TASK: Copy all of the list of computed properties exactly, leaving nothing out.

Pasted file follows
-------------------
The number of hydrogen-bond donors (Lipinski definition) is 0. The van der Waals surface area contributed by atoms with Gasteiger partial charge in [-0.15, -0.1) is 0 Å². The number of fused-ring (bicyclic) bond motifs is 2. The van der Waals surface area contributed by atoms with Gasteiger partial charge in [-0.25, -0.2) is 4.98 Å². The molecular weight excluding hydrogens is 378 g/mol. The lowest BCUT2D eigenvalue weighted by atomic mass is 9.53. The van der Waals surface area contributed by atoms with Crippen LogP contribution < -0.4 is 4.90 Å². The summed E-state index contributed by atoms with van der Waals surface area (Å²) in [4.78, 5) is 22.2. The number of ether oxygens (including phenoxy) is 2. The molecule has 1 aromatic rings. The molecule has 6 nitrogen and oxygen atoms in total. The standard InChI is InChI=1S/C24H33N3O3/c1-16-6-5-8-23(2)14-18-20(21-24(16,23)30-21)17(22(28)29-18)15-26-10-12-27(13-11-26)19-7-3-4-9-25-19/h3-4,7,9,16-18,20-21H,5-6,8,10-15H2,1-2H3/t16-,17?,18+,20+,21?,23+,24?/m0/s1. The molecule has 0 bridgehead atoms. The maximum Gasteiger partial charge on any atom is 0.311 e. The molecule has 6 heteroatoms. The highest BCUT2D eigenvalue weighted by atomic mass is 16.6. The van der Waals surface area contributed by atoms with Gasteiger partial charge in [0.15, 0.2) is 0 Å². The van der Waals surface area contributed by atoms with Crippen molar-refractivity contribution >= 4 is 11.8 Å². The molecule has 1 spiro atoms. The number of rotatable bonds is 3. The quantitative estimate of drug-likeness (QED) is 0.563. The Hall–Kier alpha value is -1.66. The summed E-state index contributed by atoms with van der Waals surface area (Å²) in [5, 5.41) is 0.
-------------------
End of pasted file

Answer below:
The number of hydrogen-bond donors (Lipinski definition) is 0. The van der Waals surface area contributed by atoms with Gasteiger partial charge in [-0.15, -0.1) is 0 Å². The number of fused-ring (bicyclic) bond motifs is 2. The van der Waals surface area contributed by atoms with Gasteiger partial charge in [-0.25, -0.2) is 4.98 Å². The molecular weight excluding hydrogens is 378 g/mol. The lowest BCUT2D eigenvalue weighted by atomic mass is 9.53. The van der Waals surface area contributed by atoms with Crippen LogP contribution < -0.4 is 4.90 Å². The summed E-state index contributed by atoms with van der Waals surface area (Å²) in [4.78, 5) is 22.2. The number of ether oxygens (including phenoxy) is 2. The molecule has 1 aromatic rings. The molecule has 6 nitrogen and oxygen atoms in total. The standard InChI is InChI=1S/C24H33N3O3/c1-16-6-5-8-23(2)14-18-20(21-24(16,23)30-21)17(22(28)29-18)15-26-10-12-27(13-11-26)19-7-3-4-9-25-19/h3-4,7,9,16-18,20-21H,5-6,8,10-15H2,1-2H3/t16-,17?,18+,20+,21?,23+,24?/m0/s1. The molecule has 0 bridgehead atoms. The maximum Gasteiger partial charge on any atom is 0.311 e. The molecule has 6 heteroatoms. The highest BCUT2D eigenvalue weighted by atomic mass is 16.6. The van der Waals surface area contributed by atoms with Gasteiger partial charge in [0.15, 0.2) is 0 Å². The van der Waals surface area contributed by atoms with Crippen molar-refractivity contribution >= 4 is 11.8 Å². The molecule has 1 spiro atoms. The number of rotatable bonds is 3. The quantitative estimate of drug-likeness (QED) is 0.563. The Hall–Kier alpha value is -1.66. The summed E-state index contributed by atoms with van der Waals surface area (Å²) in [5, 5.41) is 0.